Internet video, music services must pay up to save Canadian content, CRTC says
CRTC says federal government should consider regulating any online video or music service
The broadcast regulator is adding its voice to the domestic chorus calling on the federal government to pry more commitments — monetary or otherwise — from online streaming giants like Netflix and Spotify and consider new internet levies to fund Canadian content.
In a report released Thursday, the Canadian Radio-television and Telecommunications Commission recommended the Trudeau Liberals consider regulating any online video or music service, no matter where they are located, and have them pay for the creation of, or better promote domestic content.
The financial burden for creating new content would be spread beyond traditional domestic companies to avoid losses of jobs, services and content, as well as save things like local news and reduce the pressures on federal coffers to fund production.
Internet service providers might find themselves facing a new levy if the government adopted all the recommendations in the report, while traditional companies would see reductions in their mandatory contributions.
University of Ottawa professor Michael Geist said on Twitter that the CRTC was effectively calling for a "regulate everything model" that included "ISP and Netflix taxes." Advocacy group OpenMedia said the Liberals couldn't take the report seriously when it was clear that "internet affordability is the top concern for Canadians."
Consumers are not expected to see any overall change in how much they pay, said CRTC chairman Ian Scott, who added that the recommendation doesn't amount to an internet tax.
The Liberals have been loath to introduce anything that could be styled as a Netflix tax or an internet tax, having repeatedly said it is not in their plans.
But the CRTC report, which the Liberals requested, is likely to play a role in a planned review of the federal laws overseeing television, radio and telecommunications services.
Innovation Minister Navdeep Bains said the government wanted to review the report before deciding what steps to take, but he was clear that any decisions could lead to consumers paying more for their services.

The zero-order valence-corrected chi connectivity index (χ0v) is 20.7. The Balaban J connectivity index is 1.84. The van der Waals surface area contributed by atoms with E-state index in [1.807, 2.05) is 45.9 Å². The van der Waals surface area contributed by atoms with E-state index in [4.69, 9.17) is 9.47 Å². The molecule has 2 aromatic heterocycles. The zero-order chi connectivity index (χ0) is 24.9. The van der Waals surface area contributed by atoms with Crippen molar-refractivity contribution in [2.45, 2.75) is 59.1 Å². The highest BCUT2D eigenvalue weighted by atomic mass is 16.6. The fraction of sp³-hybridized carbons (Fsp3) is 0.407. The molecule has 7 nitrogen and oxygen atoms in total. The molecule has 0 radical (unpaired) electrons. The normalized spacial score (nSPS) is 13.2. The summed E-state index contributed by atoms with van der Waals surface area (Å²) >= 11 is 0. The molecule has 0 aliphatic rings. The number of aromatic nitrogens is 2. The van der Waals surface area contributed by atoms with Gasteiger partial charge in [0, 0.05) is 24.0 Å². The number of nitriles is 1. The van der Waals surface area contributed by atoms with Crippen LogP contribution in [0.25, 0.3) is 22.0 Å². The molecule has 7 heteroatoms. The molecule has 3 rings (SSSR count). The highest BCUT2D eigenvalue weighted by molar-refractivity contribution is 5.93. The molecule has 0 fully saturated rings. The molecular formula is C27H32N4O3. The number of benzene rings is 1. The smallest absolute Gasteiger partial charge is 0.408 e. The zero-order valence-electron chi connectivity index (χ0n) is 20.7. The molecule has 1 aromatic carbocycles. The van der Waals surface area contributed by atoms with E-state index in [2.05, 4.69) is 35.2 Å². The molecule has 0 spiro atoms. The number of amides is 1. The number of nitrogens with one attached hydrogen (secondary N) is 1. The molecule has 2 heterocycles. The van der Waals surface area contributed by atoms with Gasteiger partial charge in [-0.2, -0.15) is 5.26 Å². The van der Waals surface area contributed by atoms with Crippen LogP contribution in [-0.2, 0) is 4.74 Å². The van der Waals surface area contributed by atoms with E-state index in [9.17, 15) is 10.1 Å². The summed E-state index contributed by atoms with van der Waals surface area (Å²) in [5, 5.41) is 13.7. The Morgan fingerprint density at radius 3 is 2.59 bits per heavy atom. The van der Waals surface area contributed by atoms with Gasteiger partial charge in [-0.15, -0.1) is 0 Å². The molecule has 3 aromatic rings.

"How are consumers going to be impacted by this? What are the cost implications for consumers? And that's going to drive a lot of our decision-making," he told reporters at a military trade show in Ottawa.
Friends of Canadian Broadcasting said in a statement that the Liberals should heed the CRTC's advice to require foreign streaming services to create and promote Canadian programs, as domestic companies are required to do.
"We have to address all the players in the system," said NDP heritage critic Pierre Nantel.
"When you read this report, you realize that if you still want Canadian content on our screens for the coming years, everybody has to chip in."
Canadians are increasingly spending on online video services with estimates that over half the population subscribe to a service, Netflix being the largest available. Netflix has become so large in Canada that if it were a television network, it would be the most popular for almost all Canadians aged two to 54.
What the CRTC is proposing is a regulatory shift to handle this new reality. Instead of the existing licensing model, all online and music services would sign binding agreements that set out obligations and standards that online services would have to follow.
The agreements may or may not include spending commitments.
There would be incentives to pay for domestic content, but the CRTC makes clear that any new legislative or regulatory regime would also require ways for the government to crack down on anyone skirting the rules, including through fines.
"We're not proposing something radically new, so it shouldn't be a problem," Scott said. "The real trick is going to be get the incentives and disincentives right so that (companies) will want to come in ... and be part of the system."
If there are no changes, the CRTC warns the public purse will face increasing pressure to cover the cost of creating content.
Federal top-ups to existing production funds like the Canada Media Fund, are only a short-term solution to the problem, and the CRTC suggests the government better align some $770 million in spending spread across multiple media and music funds.